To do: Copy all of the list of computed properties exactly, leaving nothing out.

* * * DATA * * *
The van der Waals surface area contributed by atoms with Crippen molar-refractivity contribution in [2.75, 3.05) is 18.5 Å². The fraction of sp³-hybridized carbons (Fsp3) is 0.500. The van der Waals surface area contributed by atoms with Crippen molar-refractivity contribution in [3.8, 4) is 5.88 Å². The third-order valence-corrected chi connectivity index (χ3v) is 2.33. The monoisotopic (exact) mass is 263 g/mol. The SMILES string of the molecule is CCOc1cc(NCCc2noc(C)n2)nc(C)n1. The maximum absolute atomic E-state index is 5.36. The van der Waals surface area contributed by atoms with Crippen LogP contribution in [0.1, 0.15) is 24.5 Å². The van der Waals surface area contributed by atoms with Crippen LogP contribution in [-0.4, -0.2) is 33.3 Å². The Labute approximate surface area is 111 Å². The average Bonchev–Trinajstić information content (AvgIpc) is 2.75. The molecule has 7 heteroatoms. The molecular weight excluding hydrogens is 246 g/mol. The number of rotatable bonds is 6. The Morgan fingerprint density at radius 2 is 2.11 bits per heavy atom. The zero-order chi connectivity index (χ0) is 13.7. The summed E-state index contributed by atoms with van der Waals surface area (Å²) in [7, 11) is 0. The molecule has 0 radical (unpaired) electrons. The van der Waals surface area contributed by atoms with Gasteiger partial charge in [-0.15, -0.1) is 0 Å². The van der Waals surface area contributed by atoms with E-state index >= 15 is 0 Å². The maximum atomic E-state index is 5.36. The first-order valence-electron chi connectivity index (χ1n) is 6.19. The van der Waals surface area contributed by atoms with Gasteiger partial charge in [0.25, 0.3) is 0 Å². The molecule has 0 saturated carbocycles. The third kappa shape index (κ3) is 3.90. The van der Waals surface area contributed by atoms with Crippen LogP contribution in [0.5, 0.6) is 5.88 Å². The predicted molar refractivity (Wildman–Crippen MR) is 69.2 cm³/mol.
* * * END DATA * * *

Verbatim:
The van der Waals surface area contributed by atoms with Crippen molar-refractivity contribution in [2.75, 3.05) is 18.5 Å². The fraction of sp³-hybridized carbons (Fsp3) is 0.500. The van der Waals surface area contributed by atoms with Crippen molar-refractivity contribution in [3.8, 4) is 5.88 Å². The third-order valence-corrected chi connectivity index (χ3v) is 2.33. The monoisotopic (exact) mass is 263 g/mol. The SMILES string of the molecule is CCOc1cc(NCCc2noc(C)n2)nc(C)n1. The maximum absolute atomic E-state index is 5.36. The van der Waals surface area contributed by atoms with Crippen LogP contribution in [0.1, 0.15) is 24.5 Å². The van der Waals surface area contributed by atoms with Crippen LogP contribution in [-0.4, -0.2) is 33.3 Å². The Labute approximate surface area is 111 Å². The average Bonchev–Trinajstić information content (AvgIpc) is 2.75. The molecule has 7 heteroatoms. The molecular weight excluding hydrogens is 246 g/mol. The number of rotatable bonds is 6. The Morgan fingerprint density at radius 2 is 2.11 bits per heavy atom. The zero-order chi connectivity index (χ0) is 13.7. The summed E-state index contributed by atoms with van der Waals surface area (Å²) in [7, 11) is 0. The molecule has 0 radical (unpaired) electrons. The van der Waals surface area contributed by atoms with Gasteiger partial charge in [-0.15, -0.1) is 0 Å². The van der Waals surface area contributed by atoms with E-state index >= 15 is 0 Å². The maximum atomic E-state index is 5.36. The first-order valence-electron chi connectivity index (χ1n) is 6.19. The van der Waals surface area contributed by atoms with Gasteiger partial charge in [0.25, 0.3) is 0 Å². The molecule has 0 saturated carbocycles. The third kappa shape index (κ3) is 3.90. The van der Waals surface area contributed by atoms with Crippen LogP contribution in [0.5, 0.6) is 5.88 Å². The predicted molar refractivity (Wildman–Crippen MR) is 69.2 cm³/mol.